For all married couples, I have a sincere suggestion: allocate a certain (reasonable) proportion of your monthly income as “mothers’ allowance”- to be distributed equally between the man’s mother and the wife’s mother every month. If both are alive, each gets an equal portion; if only one is alive, the living one gets the full amount. This isirrespective of the husband/wife working (technically, I mean, they are “gainfully employed”). So even if the wife does not work for wages/salary/fee, her mother is entitled to the allowance as a parent.

    Now, whether a couple lives in joint or nuclear family, this allowance has the following merits:

    It is just- a woman gets her due right from every child- be it a son or daughter. The myth of “son preference” will lose its importance and hopefully daughters will be brought up without any discrimination in diet, education or status in family.

    A woman will not “bicker” about her husband’s assistance (financial or other) to his mother as she will know that her own mother is also getting an allowance.

    A man will realize (finally) that he and his wife have a duty towards both sets of parents- his wife’s as well!Recommend

  • bash gul

    The joint family system is an old tradition and culture in the sub-continent. Why do people have to discuss it. Things have now changed. Families do not force their siblings to live together, but as long as the parents are alive, even the siblings love to stay with them, coz having grand children and grand parents are the most enjoyable part of a family. I come from a conservative family. My wife has 8 brothers, all married with kids and till last year were living as a joint family. Finally, they all sat down and decided that now each one should live separately, they all happly separated their kitchens and still live happly together. I have an only son who is 20 now and i have already given him a separate floor so that after his marriage he can live separately but close to me. Its just a matter of having a clear consceience.Recommend

  • gp65

    Agree with what you say about children being responsible for the parents economic security due to absence of social security. . However problems of the joint family system predate recent soap opera. IT is a case of art imitating life rather than reverse.Recommend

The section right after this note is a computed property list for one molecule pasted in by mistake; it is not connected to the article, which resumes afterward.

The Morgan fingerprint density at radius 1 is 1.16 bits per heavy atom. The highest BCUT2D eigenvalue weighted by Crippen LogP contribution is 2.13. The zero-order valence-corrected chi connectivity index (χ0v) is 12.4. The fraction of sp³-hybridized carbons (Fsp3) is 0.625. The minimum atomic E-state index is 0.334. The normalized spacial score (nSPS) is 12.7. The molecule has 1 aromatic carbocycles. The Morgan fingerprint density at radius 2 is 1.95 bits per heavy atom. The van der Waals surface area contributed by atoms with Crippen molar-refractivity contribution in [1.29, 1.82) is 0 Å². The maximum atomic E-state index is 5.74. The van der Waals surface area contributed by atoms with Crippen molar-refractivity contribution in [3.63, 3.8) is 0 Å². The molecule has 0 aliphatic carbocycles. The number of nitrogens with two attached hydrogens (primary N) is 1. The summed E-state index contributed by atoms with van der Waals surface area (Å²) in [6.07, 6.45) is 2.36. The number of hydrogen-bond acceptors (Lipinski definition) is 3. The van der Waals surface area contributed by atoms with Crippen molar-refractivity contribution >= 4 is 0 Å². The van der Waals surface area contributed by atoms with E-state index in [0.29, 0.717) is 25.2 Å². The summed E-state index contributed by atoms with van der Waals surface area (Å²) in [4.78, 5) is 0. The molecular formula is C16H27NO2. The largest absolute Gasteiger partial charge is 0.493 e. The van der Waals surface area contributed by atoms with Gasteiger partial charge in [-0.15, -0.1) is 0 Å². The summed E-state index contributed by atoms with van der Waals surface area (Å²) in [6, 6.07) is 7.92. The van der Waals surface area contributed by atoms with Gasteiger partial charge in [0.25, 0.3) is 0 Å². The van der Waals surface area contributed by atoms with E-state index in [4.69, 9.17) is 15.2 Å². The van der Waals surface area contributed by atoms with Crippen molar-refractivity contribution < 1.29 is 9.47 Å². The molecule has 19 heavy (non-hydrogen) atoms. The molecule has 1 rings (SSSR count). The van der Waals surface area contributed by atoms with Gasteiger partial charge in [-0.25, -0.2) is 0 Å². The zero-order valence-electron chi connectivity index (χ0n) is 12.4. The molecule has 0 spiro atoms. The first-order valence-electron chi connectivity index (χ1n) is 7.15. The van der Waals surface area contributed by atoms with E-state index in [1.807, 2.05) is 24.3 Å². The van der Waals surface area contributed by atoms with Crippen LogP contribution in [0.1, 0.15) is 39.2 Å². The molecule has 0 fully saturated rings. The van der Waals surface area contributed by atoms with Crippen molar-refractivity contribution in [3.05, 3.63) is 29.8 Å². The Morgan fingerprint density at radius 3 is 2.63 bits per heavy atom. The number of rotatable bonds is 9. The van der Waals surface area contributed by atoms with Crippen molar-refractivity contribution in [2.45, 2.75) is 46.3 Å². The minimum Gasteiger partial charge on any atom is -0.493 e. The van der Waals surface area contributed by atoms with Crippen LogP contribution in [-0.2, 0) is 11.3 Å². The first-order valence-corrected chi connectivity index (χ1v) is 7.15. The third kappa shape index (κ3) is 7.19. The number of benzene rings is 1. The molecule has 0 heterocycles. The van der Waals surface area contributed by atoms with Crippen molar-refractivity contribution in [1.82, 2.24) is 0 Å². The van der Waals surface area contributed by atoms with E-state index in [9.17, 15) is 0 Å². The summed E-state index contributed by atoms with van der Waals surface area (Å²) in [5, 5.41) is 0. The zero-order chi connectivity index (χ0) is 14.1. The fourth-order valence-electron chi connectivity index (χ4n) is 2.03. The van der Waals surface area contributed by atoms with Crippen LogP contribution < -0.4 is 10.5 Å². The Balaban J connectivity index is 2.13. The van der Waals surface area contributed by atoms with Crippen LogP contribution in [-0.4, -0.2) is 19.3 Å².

• Sarah

    I totally agree with you. as a married woman, i feel the pinch of living with inlaws, not having any privacy, and keeping up a straight face all the time. most of the times, i dont feel like myself, and have to act to be a quiet, shareef woman, who doesnot talk much and doesnt get angry etc. its being fake and i am tired of it. the problem is that when husbands doesnt want to leave his family, what should the woman do? despite persuading, arguing, nothing is workingRecommend

  • Nobody

    Your statement reflects the face that you think YOUR parents are more important that your future or current wife’s parents. That’s where the problem lies. What about her desire and obligation to take care of her parents?
    I don’t have any brothers, it’s just my sister and me and I plan, 100%, to take care of my parents when they are elderly and need me most and I wouldn’t tolerate any one standing in the way of that or behaving as if his parents are more important, nor would I get in the way of him taking care of his parents, whoever he will be; however, I will not live with my parents and I will not live with his parents either. If I can leave my parents, he can leave his.
    Problem in Pakistan seems to be some guys assume their parents are somehow more important. You hear the same ghissey pittey excuses about not being able to leave the people who took care of you and raised you; what about your wife’s parents? Did they not take care of her and raise her as well?
    From a religious point of view, joint family system can find no justification. However, I think we all know nothing in Pakistan is done with religion in mind. It’s labeled as such, but it’s almost entirely culture based. A culture that has not evolved and desperately needs to as it is tilted heavily in favor of men, men who find silly excuses to keep it so.
    Luckily, finding a guy who is independent and can leave his mummy without whining and sniveling here is not a challenge. We can both take care of our aging parents from our own home together. Fair is fair.Recommend

  • Nobody

    Just because the fact is known to girls and their parents beforehand that does not in any case make it right, ethical or fair. It is still an unfair, sexist and outdated custom and needs to be changed. Time and time again Pakistanis find excuses to continue their sexist culture by giving excuses such as, ‘girls already know that’s how it is.’
    Does that make it right? I think not.